where each row represents a seven-dimensional infinitesimal mode. The rank of this matrix is 3. Also, the 3 × 7 subset matrix composed of an arbitrary selection of three rows has rank of 3. Now, assume that one of the modes v is uniquely self-foldable. Then, the left-over tuple of modes form linearly independent vectors of a three-dimensional space. Because of Lemma 5, we have a 2 + 1 = three-dimensional tangent space, and by Lemma 3, v cannot be a unique self-folding mode.

This means that if there is a self-folding, then, there is always another valid self-folding mode. Comparing the numbers of folding modes and infinitesimal modes provides good insight toward this type of problem.

As another example, consider a regular square twist in Fig. 6 with free mountain-valley assignment. In this structure, all vertices share the same angle $α=(π/2)$ and β, and thus, the coefficients are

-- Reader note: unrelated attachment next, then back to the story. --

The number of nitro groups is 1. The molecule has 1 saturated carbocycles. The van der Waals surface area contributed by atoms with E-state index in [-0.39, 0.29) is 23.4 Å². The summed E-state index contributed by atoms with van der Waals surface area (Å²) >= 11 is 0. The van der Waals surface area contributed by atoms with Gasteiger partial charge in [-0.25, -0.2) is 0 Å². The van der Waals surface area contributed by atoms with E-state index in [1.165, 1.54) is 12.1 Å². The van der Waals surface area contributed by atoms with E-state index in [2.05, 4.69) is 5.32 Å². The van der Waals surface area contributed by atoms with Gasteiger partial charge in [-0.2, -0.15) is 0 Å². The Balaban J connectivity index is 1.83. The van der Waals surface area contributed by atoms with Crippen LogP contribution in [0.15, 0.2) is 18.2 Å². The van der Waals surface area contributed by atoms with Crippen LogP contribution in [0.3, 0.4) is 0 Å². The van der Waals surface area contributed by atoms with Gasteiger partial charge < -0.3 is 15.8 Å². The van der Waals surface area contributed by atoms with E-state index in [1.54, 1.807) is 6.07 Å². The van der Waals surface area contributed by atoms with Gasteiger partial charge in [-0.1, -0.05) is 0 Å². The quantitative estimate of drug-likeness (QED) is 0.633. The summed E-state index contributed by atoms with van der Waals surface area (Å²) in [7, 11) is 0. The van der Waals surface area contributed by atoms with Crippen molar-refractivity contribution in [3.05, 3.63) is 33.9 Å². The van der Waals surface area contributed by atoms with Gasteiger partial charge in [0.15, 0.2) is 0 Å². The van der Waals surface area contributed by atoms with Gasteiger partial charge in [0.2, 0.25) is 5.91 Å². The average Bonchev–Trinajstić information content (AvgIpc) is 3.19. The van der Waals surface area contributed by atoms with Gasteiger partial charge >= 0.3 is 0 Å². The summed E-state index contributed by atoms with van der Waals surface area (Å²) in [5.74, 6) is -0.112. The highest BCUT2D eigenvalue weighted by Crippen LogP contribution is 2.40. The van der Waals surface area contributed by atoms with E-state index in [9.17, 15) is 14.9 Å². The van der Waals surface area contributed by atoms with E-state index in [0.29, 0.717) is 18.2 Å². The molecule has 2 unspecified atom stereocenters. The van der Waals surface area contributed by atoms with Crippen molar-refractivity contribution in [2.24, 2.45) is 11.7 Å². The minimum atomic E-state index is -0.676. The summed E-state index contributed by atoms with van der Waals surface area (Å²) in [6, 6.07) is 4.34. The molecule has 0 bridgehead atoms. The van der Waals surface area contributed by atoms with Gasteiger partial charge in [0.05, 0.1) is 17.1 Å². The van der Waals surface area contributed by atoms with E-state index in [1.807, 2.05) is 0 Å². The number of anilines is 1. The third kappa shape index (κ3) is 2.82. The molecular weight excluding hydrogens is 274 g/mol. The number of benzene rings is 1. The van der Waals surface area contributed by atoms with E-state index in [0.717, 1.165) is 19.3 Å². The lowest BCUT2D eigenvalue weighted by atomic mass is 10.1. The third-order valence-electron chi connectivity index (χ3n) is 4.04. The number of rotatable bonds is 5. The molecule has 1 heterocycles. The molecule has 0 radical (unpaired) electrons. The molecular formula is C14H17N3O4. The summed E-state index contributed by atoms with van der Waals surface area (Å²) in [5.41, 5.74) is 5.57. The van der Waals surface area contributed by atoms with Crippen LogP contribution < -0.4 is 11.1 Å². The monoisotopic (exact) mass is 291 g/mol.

$p=p(α,β)=q(α,β)=1−tan β21+tan β2$
This does not fold like a conventional square twist (which is not rigidly-foldable), but has distinct six modes as illustrated in the figure. We can obtain these six modes by considering the speed assignments for edges around the center square. Each vertex relates the folding speeds of two adjacent edges. The ratio between the tangent of half the folding angles is either p or $(−1/p)$ depending on the mode chosen for each vertex. Because this forms a closed chain around the square, products of the ratios of four vertices must be 1. As p and $(−1/p)$ can be described as $σsign(p)exp (σ log |p|)$ (σ = ±1), the product of four ratios being 1 is equivalent to obtaining a set of valid signs σi(i+1) (i = 1,…, 4 mod 4) that satisfies
$σ12 log |p|+σ23 log |p|+σ34 log |p|+σ41 log |p|=0σ12σ23σ34σ41=1$
These constraints yield following six variations, which are illustrated in Fig. 6
$(++−−),(−++−),(−−++)(+−−+),(+−+−),(−+−+)$

Theorem 7. A regular square twist model is not uniquely self-foldable from a flat state.

Proof. According to Lemma 5, the number of dimensions of the tangent space at the flat state is 2 + 2 = 4. The non-normalized tangent vectors along the six modes can be represented as
$[1pp2−pp−p1−p2p−p−p21pp2−p11−p2p−p−p21p−pp2−p1pp−p−p21p−p1−p2−p1pp2−p21p−p1−p2p−p1p−1−pp−p1−1−pp−11p−1−p11−1−pp−11p−p]$